War Democrat, in the history of the United States, any of the Northern Democrats who supported the continued prosecution of the American Civil War. The great majority of Northern Democrats stayed loyal to the Union after the South seceded. So-called Peace Democrats (or “Copperheads” in pejorative

  • War Eagle (Sioux chief)

    Sioux City: …wives and their father, Chief War Eagle, who aided the European pioneers in the area. War Eagle’s grave is in a park on a bluff overlooking the river with a view of the three states. Incorporated in 1857, the community was renamed for the chief’s tribe. It grew with the…

  • War Emblem (racehorse)

    War Emblem, (foaled 1999), American racehorse (Thoroughbred) who in 2002 won the Kentucky Derby and the Preakness Stakes but lost at the Belmont Stakes, ending his bid for the coveted Triple Crown of American horse racing. War Emblem was part of a last-minute business deal that took place just

  • war engine (ancient warfare)

    military technology: Mechanical artillery: …in 399 bce directed his engineers to construct military engines in preparation for war with Carthage. Dionysius’s engineers surely drew on existing practice. The earliest of the Greek engines was the gastrophetes, or “belly shooter.” In effect a large crossbow, it received its name because the user braced the stock…

  • War Fever (work by Ballard)

    J.G. Ballard: His short-story collection War Fever (1990) contains humorously nihilistic meditations on such topics as compulsory sex and the oblivious attitudes of a media-saturated society.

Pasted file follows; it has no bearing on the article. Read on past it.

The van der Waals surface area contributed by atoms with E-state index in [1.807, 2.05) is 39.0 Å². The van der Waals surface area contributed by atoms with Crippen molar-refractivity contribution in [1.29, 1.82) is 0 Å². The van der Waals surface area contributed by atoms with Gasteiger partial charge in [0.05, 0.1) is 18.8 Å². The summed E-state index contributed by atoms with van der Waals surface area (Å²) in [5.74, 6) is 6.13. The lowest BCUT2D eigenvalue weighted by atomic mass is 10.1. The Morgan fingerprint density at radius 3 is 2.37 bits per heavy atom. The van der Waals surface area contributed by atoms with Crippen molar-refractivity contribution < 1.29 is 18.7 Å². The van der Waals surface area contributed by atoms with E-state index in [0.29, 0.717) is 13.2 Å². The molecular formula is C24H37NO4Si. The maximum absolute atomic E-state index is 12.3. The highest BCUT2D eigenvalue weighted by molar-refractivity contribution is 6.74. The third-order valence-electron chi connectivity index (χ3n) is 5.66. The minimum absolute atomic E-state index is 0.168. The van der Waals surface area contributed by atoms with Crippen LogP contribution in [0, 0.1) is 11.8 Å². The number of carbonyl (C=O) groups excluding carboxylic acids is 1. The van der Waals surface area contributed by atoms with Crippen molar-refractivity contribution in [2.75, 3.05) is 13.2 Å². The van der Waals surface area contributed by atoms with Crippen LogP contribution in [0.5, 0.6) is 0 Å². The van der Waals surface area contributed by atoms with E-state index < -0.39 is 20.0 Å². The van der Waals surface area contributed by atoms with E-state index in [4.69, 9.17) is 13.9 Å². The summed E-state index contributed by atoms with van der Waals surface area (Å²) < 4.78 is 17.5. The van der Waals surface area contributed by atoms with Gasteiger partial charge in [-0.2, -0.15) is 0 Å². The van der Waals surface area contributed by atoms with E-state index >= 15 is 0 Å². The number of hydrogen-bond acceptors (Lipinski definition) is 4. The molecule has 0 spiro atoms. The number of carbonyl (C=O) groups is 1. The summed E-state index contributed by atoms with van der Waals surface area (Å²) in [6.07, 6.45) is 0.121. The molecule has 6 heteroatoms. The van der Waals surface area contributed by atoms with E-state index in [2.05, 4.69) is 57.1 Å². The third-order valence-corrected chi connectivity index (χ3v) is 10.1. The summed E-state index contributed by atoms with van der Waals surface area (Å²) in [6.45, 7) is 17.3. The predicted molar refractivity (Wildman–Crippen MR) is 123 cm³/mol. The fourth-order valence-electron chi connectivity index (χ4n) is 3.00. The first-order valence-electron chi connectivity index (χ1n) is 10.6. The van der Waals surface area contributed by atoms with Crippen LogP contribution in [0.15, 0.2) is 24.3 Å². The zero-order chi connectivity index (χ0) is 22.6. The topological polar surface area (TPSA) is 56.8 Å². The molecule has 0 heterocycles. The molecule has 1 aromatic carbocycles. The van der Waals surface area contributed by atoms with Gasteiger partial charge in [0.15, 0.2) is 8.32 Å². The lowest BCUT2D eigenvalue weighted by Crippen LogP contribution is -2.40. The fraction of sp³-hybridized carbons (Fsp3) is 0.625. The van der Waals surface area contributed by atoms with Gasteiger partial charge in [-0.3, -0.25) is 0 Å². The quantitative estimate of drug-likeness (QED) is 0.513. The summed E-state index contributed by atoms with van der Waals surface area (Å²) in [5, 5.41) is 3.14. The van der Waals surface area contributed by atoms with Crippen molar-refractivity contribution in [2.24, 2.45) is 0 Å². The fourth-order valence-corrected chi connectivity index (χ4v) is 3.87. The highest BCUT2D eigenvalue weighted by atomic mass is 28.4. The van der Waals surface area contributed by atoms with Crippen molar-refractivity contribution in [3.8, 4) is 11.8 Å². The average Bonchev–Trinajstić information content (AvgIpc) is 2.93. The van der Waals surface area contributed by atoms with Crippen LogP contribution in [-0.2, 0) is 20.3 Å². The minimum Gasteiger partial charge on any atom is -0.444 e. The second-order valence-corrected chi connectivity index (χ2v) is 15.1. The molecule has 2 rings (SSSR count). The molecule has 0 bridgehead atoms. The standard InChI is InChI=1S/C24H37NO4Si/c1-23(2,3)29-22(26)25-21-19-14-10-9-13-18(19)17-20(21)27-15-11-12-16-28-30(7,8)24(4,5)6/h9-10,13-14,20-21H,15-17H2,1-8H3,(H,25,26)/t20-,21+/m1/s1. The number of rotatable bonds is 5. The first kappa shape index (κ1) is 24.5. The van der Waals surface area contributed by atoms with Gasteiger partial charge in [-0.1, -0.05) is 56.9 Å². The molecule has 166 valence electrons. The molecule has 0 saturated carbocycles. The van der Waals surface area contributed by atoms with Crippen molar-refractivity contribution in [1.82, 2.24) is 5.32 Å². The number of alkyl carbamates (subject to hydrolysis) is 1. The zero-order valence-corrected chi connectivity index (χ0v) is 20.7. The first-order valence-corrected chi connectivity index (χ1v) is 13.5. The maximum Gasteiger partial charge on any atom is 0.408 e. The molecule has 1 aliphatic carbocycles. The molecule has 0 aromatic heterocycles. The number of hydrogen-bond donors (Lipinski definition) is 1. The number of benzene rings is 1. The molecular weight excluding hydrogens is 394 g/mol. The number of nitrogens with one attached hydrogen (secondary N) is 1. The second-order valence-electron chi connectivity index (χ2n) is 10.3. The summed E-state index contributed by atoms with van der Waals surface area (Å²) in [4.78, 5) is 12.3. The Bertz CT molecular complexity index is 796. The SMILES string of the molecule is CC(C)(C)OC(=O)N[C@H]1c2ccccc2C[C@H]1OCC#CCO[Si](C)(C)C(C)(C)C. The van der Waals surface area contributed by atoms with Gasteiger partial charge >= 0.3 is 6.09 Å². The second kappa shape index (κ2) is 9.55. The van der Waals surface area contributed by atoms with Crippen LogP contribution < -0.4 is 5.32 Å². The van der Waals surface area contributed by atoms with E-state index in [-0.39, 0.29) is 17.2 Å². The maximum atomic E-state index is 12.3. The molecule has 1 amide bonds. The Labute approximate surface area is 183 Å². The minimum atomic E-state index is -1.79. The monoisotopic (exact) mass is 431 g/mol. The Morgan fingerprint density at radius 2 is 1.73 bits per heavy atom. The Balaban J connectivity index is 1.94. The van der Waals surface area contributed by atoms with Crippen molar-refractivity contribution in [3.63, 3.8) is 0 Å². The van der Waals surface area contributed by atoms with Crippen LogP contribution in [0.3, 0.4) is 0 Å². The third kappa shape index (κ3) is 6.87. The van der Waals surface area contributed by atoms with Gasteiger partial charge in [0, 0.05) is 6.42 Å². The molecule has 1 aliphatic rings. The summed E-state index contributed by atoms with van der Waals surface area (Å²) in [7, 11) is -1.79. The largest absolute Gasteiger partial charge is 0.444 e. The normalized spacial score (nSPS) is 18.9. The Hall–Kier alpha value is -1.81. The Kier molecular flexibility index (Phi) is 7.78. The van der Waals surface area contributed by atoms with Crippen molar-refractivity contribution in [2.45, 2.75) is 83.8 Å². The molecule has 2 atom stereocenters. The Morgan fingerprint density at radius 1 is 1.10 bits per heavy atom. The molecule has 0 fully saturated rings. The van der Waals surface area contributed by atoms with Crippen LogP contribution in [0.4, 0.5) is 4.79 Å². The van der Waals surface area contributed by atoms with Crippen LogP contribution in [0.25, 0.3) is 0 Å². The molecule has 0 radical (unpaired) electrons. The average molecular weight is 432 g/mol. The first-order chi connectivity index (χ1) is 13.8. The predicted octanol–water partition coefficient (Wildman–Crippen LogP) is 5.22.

• war fever (pathology)

    typhus: Epidemic typhus: Epidemic typhus has also been called camp fever, jail fever, and war fever, names that suggest overcrowding, underwashing, and lowered standards of living. It is caused by the bacterium Rickettsia prowazekii and is conveyed from person to person by the body louse, Pediculus humanus humanus.…

  • war finance (economics)

    War finance, fiscal and monetary methods that are used in meeting the costs of war, including taxation, compulsory loans, voluntary domestic loans, foreign loans, and the creation of money. War finance is a branch of defense economics. Government efforts to finance major wars have frequently led to

  • War Hawk (United States history)

    War Hawk, in U.S. history, any of the expansionists primarily composed of young Southerners and Westerners elected to the U.S. Congress in 1810, whose territorial ambitions in the Northwest and Florida inspired them to agitate for war with Great Britain. The War Hawks, who included such future

  • War Horse (film by Spielberg [2011])

    Steven Spielberg: 2000 and beyond: …2011 Spielberg helmed another adaptation, War Horse. The drama was based on a popular Broadway play, which itself was developed from a 1982 children’s novel by Michael Morpurgo. The story opens shortly before the start of World War I, when a horse named Joey is sold to a cavalry officer…

  • War Horse (play by Stafford)

    Marianne Elliott: …Michael Morpurgo’s 1982 children’s novel War Horse, which she codirected with Tom Morris. The production, which featured life-sized horse puppets, premiered in October 2007 at the NT’s South Bank location, and in 2008 Elliott earned one of the play’s six Laurence Olivier nominations. In March 2009 War Horse transferred to…

  • War Hunt (film by Sanders [1962])